My father was a renowned physician, widely recognized as the world’s leader in his field of pediatric exercise physiology. With 200 peer-reviewed publications, he was a prolific researcher and popular lecturer who lived and breathed academic medicine. He was an old-fashioned doctor who cared deeply about doing good and was universally respected and loved by his family, students, staff and patients. He was also a very trusting and honest person, making him an ideal target for brokers, agents, and advisors pitching financial products and services. I estimate that his nest egg was reduced by about 25% due to (avoidable) losses and ill-advised (unnecessary) investments.
After his untimely passing at the age of 68 I watched my mother struggle. Like many women of her generation she’d left financial matters to her husband. Despite having an unusually strong support group consisting of many good friends she was losing sleep over financial decisions. Observing her struggles made me realize just how vulnerable physician families are. This led to a career change as I extricated myself from the world of financial risk management (effectively, I was a “physician for corporations”) and re-dedicated myself to improving financial literacy among medical professionals.
I began by writing books, then moved on to delivering workshops, participating in blogs, functioning as a consumer advocate and making media appearances. I even obtained the same licenses required of financial advisors so I could truly understand the business of retail financial services and the people providing those services (I have since allowed those licenses to expire). My personal voyage culminated in the Pillars of Wealth initiative, which in turn has one objective — helping you, the doctor (and your family) to level the playing field.
The initiative is based on a simple premise: doctors completing training don’t know enough about finance, which makes them vulnerable. For many, financial decision making is neglected due to lack of time, lack of interest, and in some cases a sense of intimidation. In response many seek to outsource all financial decision making to a reliable financial advisor. In a perfect world this would be an ideal solution. In the real world some financial advisors are inept, some are conflicted, and some are outright dishonest. Are you able to distinguish the good from the bad? Are you sure your best friend, in-law, or work colleagues can help you do this reliably? The honest answer in most cases is “no.”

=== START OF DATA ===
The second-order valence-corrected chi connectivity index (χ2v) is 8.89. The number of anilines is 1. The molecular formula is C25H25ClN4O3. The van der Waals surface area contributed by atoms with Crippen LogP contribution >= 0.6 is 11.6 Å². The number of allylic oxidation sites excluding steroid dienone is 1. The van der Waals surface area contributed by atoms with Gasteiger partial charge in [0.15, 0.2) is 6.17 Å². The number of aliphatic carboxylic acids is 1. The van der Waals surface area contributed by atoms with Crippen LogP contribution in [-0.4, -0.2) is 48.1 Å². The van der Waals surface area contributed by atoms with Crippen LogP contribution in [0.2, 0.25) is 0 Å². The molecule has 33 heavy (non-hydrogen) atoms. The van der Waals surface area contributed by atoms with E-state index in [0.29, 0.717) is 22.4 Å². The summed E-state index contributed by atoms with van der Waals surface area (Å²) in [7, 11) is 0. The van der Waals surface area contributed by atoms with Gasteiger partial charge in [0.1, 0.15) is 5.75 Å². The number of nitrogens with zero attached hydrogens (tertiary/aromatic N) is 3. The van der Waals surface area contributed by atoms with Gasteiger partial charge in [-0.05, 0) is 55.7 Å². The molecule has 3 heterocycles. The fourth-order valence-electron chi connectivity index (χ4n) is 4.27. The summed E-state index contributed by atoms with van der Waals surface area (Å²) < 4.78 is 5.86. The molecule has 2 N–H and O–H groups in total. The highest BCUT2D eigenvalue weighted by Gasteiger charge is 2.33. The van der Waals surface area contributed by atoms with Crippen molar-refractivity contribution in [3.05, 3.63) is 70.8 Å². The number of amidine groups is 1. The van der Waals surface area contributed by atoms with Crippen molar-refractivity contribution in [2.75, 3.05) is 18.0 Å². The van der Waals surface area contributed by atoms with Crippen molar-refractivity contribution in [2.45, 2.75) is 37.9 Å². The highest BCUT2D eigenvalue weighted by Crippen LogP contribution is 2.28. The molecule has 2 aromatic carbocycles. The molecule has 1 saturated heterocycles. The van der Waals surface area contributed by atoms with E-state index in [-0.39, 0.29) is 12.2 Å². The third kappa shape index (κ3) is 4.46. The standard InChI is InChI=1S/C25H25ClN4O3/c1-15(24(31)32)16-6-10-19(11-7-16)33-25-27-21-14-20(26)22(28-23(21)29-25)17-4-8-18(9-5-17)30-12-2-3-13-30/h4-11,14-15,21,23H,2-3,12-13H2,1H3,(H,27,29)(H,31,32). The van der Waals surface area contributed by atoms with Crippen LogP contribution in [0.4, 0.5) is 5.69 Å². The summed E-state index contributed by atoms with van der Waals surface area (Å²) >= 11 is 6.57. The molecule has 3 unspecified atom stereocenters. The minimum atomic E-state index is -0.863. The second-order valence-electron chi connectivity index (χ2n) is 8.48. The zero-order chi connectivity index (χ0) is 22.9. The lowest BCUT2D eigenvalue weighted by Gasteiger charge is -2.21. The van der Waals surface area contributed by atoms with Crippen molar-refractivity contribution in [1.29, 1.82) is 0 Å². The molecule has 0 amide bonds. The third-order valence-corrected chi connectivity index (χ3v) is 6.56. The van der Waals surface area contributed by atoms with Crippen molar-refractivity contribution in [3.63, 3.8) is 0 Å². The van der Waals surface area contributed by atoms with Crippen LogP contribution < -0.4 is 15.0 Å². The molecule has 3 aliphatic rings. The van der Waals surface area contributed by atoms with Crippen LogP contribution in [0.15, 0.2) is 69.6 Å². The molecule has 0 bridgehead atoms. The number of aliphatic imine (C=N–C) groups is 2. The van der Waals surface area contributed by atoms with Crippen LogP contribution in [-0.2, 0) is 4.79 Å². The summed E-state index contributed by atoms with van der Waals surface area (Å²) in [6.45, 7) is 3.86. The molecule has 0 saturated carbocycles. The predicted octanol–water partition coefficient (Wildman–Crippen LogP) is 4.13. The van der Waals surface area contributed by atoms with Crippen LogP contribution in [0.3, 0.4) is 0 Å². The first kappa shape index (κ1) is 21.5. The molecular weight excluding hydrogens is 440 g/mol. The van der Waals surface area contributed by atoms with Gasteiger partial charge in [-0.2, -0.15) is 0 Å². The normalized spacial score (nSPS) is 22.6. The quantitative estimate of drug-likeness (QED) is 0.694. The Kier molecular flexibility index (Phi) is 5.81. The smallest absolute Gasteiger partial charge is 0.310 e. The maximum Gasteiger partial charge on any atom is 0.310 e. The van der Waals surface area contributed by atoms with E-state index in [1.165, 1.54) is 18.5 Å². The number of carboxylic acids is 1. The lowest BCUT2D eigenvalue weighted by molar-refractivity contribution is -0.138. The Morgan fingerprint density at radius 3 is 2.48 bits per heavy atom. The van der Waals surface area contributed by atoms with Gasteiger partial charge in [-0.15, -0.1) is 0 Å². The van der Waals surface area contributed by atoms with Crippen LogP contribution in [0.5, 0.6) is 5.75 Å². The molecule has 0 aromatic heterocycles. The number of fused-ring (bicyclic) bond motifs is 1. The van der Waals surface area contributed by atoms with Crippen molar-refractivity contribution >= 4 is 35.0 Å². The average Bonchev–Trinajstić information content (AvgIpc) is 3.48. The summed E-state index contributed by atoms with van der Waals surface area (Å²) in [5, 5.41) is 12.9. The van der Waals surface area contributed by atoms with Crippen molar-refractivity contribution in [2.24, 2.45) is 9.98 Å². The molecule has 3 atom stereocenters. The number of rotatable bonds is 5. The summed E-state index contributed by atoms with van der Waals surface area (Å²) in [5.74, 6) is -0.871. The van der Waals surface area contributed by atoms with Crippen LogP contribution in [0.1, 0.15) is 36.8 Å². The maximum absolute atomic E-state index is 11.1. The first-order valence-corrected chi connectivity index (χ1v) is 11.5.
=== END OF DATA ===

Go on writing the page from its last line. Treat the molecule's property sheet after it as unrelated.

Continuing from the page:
The safest solution for you is to gain more knowledge. This is where the Pillars of Wealth initiative comes in. Our content is designed by educators and scientists. We don’t sell financial products. Thus, when we offer education, you know without a shadow of a doubt that we mean it, because that’s all we do. Our only agenda is to educate you.
If you have any questions about financial literacy, please contact me.
Dr. Yuval D. Bar-Or, Ph.D.
Founder of the Pillars of Wealth Initiative, and
Associate Professor, Johns Hopkins Carey Business School
Yuval is an award winning associate professor at the Johns Hopkins Carey Business School where he primarily teaches investments, wealth management, and corporate finance courses. He is the author of seven books, including the Pillars of Wealth series for medical professionals and Leveraging People for a Corporate Turnaround.
Prior to joining the JHU faculty Yuval held senior strategy and operations roles with some of the world’s leading risk management firms. His roles included managerial responsibilities in New York, San Francisco, Toronto, London, Singapore, and Sydney, Australia. His risk management expertise assisted banks in managing over a trillion dollars in assets. He currently serves on the investment committee of a venture capital fund.
Yuval has been a contributor on Forbes.com and has been quoted in various media, including The Wall Street Journal, Bloomberg BusinessWeek, Reuters, USA Today, The Baltimore Sun, Hopkins Medicine Magazine, Consumers Digest, US News & World Report, The Los Angeles Times, and The Baltimore Sun. He holds Ph.D. and M.A. degrees in finance from the Wharton School of the University of Pennsylvania, as well as an engineering degree (B.Eng.) and two economics degrees (B.A. summa cum laude, M.A.) from Canada’s McMaster University.
As a college student Yuval was a member of the varsity wrestling and rugby teams, and prior to that a provincially ranked gymnast. He was born in the USA and spent over a decade each in Israel and Canada. He enjoys jogging and kayaking, as well as scuba diving.